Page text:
Born At Sudeley Castle in Gloucestershire on 30 August 1548, Lady Mary Seymour was the long-awaited child of dowager queen Kateryn Parr, and her fourth husband Sir Thomas, Baron Seymour of Sudeley. The unexpected pregnancy left both parents overjoyed.
“The delightful red-brick manor house of Compton Wynyates in Warwickshire, was begun by Edmund Compton in 1481, just prior to the accession of the House of Tudor. Edmund’s sturdy but good-looking country home was given some elegant editions, including porch and some towers by his son, the prominent Tudor courtier, Sir William Compton, between 1493 and 1528.” –The Illustrated Encyclopedia of Royal Britain by Charles Phillips (p.348)
King Henry VIII’s room at Compton Wynyates had stained glass windows featuring the royal arms and throne of Aragon – the royal arms of his future wife, Katharine of Aragon. In 1572, Elizabeth I also stayed in the same room as her father.
In later years Compton Wynyates became uninhabited. This caused the house to decay and nearly fell into complete ruin. In 1768 it was ordered by Lord Northampton to be demolished, but the order was not carried out. In the late 19th century it was restored and in 1884 was once again inhabited by the 5th Marquess of Northampton.
Hampton Court Palace
“One of England’s finest royal building associated with the magnificent court of Henry VIII, although major changes were made in the 17th century during the reign of William and Mary. The palace came into royal hands as a gift from the statesman, Cardinal Wolsey to his royal master, Henry VIII.” -The Illustrated Encyclopedia of Royal Britain by Charles Phillips (p.350)
In an episode of “The Tudors” on Showtime, it shows Henry VIII becoming a little distraught by the grandeur of the palace that Wolsey had built - it was greater than any palace Henry had at the time. Once Wolsey noticed Henry’s reaction to the grand palace he offered it as a gift to His Majesty. At this time Wolsey was starting to fall out of favor of the king and out of self-preservation offered his splendid palace…I’m sure Hampton Court Palace was hard to part with, but then again, so is your head.
“The moated and fortified manor house of Hever Castle, near Edenbridge in Kent, was the childhood home of Anne Boleyn, mother of Elizabeth l. Henry VIII was a frequent visitor in the 1520’s when he paid court to Anne.”- The Illustrated Encyclopedia of Royal Britain by Charles Phillips (p.352)
After the death of Anne’s father Hever Castle was taken over by the Crown. Henry VIII gave it to Anne of Cleves after their divorce in 1540. When Anne of Cleves died in 1557 the Castle again reverted to the Crown until Queen Mary l gifted it to Sir Edward Waldegrave. For more on what happened: Hever Castle & Gardens – Owners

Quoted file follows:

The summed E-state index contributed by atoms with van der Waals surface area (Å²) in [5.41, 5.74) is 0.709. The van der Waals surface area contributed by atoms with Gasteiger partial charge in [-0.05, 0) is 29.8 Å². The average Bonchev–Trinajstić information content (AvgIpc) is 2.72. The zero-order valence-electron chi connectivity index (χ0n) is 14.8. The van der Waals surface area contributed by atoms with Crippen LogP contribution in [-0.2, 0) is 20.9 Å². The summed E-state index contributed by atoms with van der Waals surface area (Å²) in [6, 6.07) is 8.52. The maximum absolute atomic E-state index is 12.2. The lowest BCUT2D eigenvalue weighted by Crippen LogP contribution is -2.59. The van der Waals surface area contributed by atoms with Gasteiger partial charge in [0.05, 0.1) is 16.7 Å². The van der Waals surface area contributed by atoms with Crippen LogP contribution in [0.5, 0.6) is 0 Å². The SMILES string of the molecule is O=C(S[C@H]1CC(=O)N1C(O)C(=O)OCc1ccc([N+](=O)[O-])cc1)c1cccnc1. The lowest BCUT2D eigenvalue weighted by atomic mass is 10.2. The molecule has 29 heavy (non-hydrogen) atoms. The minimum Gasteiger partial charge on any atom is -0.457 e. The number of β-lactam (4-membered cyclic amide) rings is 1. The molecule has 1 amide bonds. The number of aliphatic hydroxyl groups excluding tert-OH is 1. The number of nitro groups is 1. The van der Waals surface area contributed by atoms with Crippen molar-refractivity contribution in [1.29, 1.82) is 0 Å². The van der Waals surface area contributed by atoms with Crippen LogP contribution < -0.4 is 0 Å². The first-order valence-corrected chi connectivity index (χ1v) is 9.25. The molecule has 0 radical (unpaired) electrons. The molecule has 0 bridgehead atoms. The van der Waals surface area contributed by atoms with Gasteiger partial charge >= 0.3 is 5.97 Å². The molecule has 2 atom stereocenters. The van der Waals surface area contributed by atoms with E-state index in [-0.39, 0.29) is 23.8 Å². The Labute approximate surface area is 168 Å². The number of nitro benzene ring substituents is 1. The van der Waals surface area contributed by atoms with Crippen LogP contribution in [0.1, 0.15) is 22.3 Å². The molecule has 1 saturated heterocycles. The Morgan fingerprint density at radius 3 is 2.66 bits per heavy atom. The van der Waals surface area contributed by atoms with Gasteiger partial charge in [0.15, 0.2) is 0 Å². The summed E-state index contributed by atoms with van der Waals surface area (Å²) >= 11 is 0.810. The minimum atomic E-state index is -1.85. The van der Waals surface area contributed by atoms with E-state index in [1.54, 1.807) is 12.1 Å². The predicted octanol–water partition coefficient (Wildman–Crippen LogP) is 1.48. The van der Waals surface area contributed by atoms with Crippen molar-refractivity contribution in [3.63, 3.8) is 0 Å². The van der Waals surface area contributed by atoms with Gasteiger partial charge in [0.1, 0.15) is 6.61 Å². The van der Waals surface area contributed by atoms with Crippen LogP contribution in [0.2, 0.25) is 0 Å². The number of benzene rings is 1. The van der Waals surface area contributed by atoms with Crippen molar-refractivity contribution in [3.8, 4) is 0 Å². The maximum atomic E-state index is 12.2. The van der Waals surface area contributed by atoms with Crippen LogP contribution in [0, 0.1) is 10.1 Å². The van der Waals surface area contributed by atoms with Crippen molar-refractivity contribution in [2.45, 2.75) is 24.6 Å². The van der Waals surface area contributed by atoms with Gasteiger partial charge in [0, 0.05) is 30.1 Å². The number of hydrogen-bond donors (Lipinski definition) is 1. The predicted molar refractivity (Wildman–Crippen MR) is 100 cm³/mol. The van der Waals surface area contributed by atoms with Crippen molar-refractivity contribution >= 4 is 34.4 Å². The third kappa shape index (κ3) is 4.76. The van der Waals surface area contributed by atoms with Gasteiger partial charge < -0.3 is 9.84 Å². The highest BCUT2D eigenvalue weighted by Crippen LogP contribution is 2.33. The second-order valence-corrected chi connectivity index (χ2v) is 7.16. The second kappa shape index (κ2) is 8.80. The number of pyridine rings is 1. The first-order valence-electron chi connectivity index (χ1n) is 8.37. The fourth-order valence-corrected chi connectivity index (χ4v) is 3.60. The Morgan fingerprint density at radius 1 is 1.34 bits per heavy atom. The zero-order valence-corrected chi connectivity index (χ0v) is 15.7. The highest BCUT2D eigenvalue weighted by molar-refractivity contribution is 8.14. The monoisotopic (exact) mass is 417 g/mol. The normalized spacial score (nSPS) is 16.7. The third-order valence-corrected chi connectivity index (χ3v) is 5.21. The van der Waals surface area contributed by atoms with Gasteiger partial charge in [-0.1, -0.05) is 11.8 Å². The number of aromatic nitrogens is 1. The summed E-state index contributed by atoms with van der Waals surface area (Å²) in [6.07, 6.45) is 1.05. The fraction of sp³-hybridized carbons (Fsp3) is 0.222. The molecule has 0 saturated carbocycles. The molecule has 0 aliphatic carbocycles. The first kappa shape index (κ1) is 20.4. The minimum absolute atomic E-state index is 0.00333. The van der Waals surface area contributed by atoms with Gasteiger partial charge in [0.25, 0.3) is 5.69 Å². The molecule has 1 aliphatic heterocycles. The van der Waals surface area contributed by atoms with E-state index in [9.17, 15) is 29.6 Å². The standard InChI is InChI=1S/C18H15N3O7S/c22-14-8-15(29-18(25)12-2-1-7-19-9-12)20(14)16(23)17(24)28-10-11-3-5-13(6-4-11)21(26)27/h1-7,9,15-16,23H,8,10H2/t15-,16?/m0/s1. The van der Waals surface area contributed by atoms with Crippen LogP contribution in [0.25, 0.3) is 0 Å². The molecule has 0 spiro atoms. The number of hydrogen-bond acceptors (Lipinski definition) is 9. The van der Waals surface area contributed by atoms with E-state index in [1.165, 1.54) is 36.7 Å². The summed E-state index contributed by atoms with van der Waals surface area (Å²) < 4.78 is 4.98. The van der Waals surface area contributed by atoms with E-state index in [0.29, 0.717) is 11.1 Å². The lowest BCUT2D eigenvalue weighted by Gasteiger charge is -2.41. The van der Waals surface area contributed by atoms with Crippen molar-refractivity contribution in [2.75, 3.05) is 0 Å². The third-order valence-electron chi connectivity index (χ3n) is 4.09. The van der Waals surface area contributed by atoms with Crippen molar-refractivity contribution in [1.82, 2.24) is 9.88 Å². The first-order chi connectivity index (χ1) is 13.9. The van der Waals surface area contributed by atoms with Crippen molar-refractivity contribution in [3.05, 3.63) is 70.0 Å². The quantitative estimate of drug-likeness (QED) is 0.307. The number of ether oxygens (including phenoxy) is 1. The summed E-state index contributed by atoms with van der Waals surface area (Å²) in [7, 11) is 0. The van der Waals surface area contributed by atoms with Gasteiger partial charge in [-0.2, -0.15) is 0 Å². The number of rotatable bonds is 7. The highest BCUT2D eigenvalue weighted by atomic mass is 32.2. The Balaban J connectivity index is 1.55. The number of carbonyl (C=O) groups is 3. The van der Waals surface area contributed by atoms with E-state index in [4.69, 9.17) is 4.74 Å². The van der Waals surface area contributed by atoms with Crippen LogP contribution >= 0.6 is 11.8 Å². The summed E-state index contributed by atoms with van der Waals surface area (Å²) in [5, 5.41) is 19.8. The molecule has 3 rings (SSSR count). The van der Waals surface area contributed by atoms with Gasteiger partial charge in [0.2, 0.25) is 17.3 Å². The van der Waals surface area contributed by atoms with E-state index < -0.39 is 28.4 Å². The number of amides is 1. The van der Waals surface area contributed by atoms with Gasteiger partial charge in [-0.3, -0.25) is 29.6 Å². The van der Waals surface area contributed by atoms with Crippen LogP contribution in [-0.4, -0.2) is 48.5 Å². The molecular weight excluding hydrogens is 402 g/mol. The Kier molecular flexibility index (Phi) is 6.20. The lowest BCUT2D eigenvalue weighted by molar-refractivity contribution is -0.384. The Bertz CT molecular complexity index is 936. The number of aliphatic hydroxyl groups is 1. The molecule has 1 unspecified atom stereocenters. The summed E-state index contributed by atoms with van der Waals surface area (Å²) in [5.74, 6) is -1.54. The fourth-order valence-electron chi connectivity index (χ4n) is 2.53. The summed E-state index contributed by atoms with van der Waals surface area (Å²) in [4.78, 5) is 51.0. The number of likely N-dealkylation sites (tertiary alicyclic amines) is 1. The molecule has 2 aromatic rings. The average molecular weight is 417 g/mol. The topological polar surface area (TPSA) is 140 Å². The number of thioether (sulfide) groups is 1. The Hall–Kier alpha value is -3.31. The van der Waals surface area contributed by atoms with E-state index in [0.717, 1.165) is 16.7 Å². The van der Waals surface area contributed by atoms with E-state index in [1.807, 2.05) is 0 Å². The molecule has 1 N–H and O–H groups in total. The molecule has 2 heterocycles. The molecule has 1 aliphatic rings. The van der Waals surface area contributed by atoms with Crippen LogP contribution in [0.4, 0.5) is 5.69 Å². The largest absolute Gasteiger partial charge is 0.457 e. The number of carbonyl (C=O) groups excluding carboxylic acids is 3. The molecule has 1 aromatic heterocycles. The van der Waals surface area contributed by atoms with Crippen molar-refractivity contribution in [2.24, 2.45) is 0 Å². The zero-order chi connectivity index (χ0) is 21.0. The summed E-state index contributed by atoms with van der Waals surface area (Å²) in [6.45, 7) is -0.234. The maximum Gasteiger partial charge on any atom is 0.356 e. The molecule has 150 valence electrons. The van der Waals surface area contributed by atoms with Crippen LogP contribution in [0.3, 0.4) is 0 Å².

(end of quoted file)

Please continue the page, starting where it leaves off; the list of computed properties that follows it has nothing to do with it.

“Henry VIII took a great liking to Leeds Castle in Kent, and carried out lavish improvements, transforming it from castle to fortified palace. The King was often in Kent, where he was entertained at Penhurst Place and visited Anne Boleyn at Hever Castle. Leeds Castle had well-established royal links, and had been favoured by kings and queens since Edward l honeymooned there in 1299.” –The Illustrated Encyclopedia of Royal Britain by Charles Phillips (p.353)
In 1519, Henry VIII transformed Leeds Castle for his wife Katherine of Aragon.
“The sturdy, unpretentious manor house at Sulgrave, in Northamptonshire, was built in the early Tudor years by a direct ancestor of George Washington, the first President of the United States of America. Lawrence Washington, younger son of a prominent Lancashire family, was born c. 1500. He became a wool merchant and bought the Priory of St. Andrew, Northhamptonshire, from the Crown in 1539, following Henry VIII’s Dissolution of the Monasteries.” –The Illustrated Encyclopedia of Royal Britain by Charles Phillips (p.356)
Edinburgh Castle & Holyroodhouse
“Edinburgh Castle was a well-established stronghold and royal dwelling by the latter years of the 14th century when the future Robert ll build David’s Tower, containing royal apartments. In the mid-1430’s, James l built a new Great Chamber, probably alongside the royal accommodations in the Tower. His successor, James ll, brought the great siege gun of Mons Meg to the castle, which assumed an increasingly important role as a royal artillery.” –The Illustrated Encyclopedia of Royal Britain by Charles Phillips (p.358)